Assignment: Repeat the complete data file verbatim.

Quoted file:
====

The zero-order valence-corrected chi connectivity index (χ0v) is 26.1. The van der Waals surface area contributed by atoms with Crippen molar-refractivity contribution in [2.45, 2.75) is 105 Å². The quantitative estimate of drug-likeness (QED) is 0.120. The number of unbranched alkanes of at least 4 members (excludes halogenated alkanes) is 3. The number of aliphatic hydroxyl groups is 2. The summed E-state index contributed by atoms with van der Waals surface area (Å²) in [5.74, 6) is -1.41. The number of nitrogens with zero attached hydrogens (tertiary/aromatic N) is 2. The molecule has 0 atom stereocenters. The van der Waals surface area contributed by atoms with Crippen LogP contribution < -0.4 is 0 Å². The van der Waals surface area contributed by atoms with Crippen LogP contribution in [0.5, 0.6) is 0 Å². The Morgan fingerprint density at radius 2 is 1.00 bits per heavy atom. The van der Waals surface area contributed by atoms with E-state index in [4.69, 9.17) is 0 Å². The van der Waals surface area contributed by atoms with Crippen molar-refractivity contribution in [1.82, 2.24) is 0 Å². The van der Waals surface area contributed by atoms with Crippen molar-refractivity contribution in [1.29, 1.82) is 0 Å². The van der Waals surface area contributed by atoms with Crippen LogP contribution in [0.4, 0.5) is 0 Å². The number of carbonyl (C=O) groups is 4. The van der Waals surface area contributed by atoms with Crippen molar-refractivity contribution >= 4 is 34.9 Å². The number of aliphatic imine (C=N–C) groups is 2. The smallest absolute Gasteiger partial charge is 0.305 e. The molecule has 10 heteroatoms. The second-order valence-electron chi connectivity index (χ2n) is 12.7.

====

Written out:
The zero-order valence-corrected chi connectivity index (χ0v) is 26.1. The van der Waals surface area contributed by atoms with Crippen molar-refractivity contribution in [2.45, 2.75) is 105 Å². The quantitative estimate of drug-likeness (QED) is 0.120. The number of unbranched alkanes of at least 4 members (excludes halogenated alkanes) is 3. The number of aliphatic hydroxyl groups is 2. The summed E-state index contributed by atoms with van der Waals surface area (Å²) in [5.74, 6) is -1.41. The number of nitrogens with zero attached hydrogens (tertiary/aromatic N) is 2. The molecule has 0 atom stereocenters. The van der Waals surface area contributed by atoms with Crippen LogP contribution < -0.4 is 0 Å². The van der Waals surface area contributed by atoms with Crippen LogP contribution in [0.5, 0.6) is 0 Å². The Morgan fingerprint density at radius 2 is 1.00 bits per heavy atom. The van der Waals surface area contributed by atoms with E-state index in [4.69, 9.17) is 0 Å². The van der Waals surface area contributed by atoms with Crippen molar-refractivity contribution in [1.82, 2.24) is 0 Å². The van der Waals surface area contributed by atoms with Crippen molar-refractivity contribution in [1.29, 1.82) is 0 Å². The van der Waals surface area contributed by atoms with Crippen LogP contribution in [0.4, 0.5) is 0 Å². The number of carbonyl (C=O) groups is 4. The van der Waals surface area contributed by atoms with Crippen molar-refractivity contribution >= 4 is 34.9 Å². The number of aliphatic imine (C=N–C) groups is 2. The smallest absolute Gasteiger partial charge is 0.305 e. The molecule has 10 heteroatoms. The second-order valence-electron chi connectivity index (χ2n) is 12.7.